Unfortunately, my husband often employed manipulative means to swindle his emotional and physical needs from me, which is a major reason why we struggled, but I was appalled that he would behave this way to a mother, whom he supposedly loved, and who had just watched her baby die in her arms, while recovering from major abdominal surgery. Have I not given enough already? I began to feel violated, stripped of my dignity and self worth. I generally consider myself a bright person; in the absence of vampires, I have lots of light and energy to give others (which is probably why I attract them). I am known by most for being positive, resilient, and loyal. Always seeking adventure with a curious heart and an inquisitive mind - behavior that many adults forget they once had. Initially, I welcomed the challenge of giving my husband high levels of my abundance, because there has always been extra to go around, and I love him. He was worth it to me. Eventually, though, I found that meeting his needs left me fully depleted. He readily basked in the benefits of my positivity, but then withheld the same when I need it from him. There was also never a space left for me to replenish myself, as some sort of behavior was always expected of me - or, was I not effectively creating this space?
I began to behave like the prey I was, rapidly deteriorating - dying inside - until I became inconsolably depressed. At my lowest point, I couldn't bring myself to do anything but lie in bed most hours of each day, and stare out the window, immobile and unfeeling. I don't blame him for his behavior, though. He was also dying inside, in his own way, and he let his weakness consume my lifeline. It was during my lowest point - when I was finally free to tend to nothing but my own thoughts - that it became clear to me that I needed a boundary lesson. I understood that my mind, and quite possibly my very life, could remain permanently fractured if I did not find a way to regrow, and protect my light. And so I retreated - from everyone, including my husband (who will be moving out soon) - so I could be alone with my thoughts, my only liberator. Perhaps isolation was a drastic measure, but it's not far from the way a man might be driven to restrict his diet after experiencing a frightening allergic reaction to something consumed. I almost died in that hospital. It was frightening, and it happened because I wasn't taking care of myself. I suddenly recognized that I let people use me, and every time they do, they leave large open wounds from which I hemorrhage. I was hemorrhaging when I was pregnant too, pumping Brynn full of stress hormones as I bled out, and Yet I continued to allow people to to take precious resources from me, knowing that they meant for only her. Did I find her so unimportant? If so, then I surely have become my own neglectful mother, something I've been determined to avoid.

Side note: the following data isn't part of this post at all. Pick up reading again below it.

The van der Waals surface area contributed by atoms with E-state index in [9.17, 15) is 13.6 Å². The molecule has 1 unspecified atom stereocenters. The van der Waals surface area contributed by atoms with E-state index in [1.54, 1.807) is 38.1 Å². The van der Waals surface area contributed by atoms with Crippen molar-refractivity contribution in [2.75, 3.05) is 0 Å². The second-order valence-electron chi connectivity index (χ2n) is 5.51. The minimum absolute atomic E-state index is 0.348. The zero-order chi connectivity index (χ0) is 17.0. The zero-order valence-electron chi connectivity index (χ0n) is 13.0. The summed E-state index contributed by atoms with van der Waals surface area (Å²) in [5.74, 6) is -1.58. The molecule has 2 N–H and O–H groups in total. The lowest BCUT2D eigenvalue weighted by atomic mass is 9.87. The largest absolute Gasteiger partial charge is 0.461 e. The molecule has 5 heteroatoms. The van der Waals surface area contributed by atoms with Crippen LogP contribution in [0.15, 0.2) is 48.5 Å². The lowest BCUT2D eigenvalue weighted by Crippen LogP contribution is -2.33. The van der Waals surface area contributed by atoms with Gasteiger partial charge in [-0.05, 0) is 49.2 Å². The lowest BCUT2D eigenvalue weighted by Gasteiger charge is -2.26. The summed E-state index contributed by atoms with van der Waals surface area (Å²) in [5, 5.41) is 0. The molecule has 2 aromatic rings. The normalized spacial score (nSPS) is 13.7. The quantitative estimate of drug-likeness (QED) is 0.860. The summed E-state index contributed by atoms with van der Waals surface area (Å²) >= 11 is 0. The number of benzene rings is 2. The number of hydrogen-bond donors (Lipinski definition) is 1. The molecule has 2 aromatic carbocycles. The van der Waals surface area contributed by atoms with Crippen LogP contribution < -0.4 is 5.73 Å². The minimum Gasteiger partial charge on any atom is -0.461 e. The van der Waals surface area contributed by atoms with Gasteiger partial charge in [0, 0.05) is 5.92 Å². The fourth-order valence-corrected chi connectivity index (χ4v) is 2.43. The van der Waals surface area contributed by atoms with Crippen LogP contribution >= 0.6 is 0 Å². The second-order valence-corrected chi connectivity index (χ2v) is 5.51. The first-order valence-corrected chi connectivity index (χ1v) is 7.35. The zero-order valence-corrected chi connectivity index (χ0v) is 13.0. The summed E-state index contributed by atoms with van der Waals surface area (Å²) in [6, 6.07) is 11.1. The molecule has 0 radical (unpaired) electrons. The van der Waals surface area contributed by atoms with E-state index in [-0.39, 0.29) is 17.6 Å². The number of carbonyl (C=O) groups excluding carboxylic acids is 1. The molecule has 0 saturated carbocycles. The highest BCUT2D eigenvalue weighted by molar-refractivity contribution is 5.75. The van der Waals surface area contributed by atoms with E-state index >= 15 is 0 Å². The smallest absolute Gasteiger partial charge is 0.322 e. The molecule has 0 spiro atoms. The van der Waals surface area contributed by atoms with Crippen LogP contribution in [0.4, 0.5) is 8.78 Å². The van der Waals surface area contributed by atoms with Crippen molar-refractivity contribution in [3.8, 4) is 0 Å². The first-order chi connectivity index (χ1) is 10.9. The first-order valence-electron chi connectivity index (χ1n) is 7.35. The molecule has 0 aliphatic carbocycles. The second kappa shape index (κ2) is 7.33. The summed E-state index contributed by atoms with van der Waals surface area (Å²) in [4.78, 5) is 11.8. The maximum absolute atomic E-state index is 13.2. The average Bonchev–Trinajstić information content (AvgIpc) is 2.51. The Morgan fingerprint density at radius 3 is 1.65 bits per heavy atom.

In young adulthood, I did not raise boundaries, because I never learned how to draw them or enforce them. There is an important and telling cause for this that remains to be discovered, so I'm embarking on a deep journey into the depths of myself to find out who, and why, I am. I intend to explore this concept of "self-love" that has always been so abstract to me, as well as the art of being "in the moment", and achievement of heart-mind synchronicity (because somewhere along the way, I stopped trusting my intuition). Then, when I feel strong and ready, and I've replenished my stores, I will reintroduce people to my life, and I will slowly learn my boundaries. I do this for Brynn now, because I should have done it then. Perhaps she would still be here if I had (more on this in a future post, where I intend to explore the research linking chronic distress responses to preeclampsia/HELLP). If it were possible, I'd go back in time to just before she was conceived, and grab hold of my shoulders and shake them, yelling, "If you do not love yourself, you cannot love another!!". This adage has many variations, but the message remains the same, which is that, when we are lucky enough to have a true understanding of love, then - by the very act of consuming it's facets (acceptance, selflessness and forgiveness) - we will already be in love with ourselves.
If you can master it, there's a worthy strength that comes from suffering.
Give me back my damn sourdough!
This is so beautifully written! I hear you. I hope that you are having healing moments with therapy. I don't know if hubby has already moved out, but hope that you are able to breathe a bit easier.
I share some of your same thoughts. I'm a giver too. I wish that I had been more selfish, taking better care of myself, meeting my own needs ahead of others. Maybe part of his story would have played out differently. I am trying to learn to be more selfish, but it is hard. We lost our son at 30 weeks. Like you, I was bleeding out and I was there alone.
Even 11 years into grief, I still have those paralyzing thoughts, usually at night, where all the painful memories come flooding in. I just wanted you to know that you're not alone. I hope that you are rediscovering you and taking all the time you need.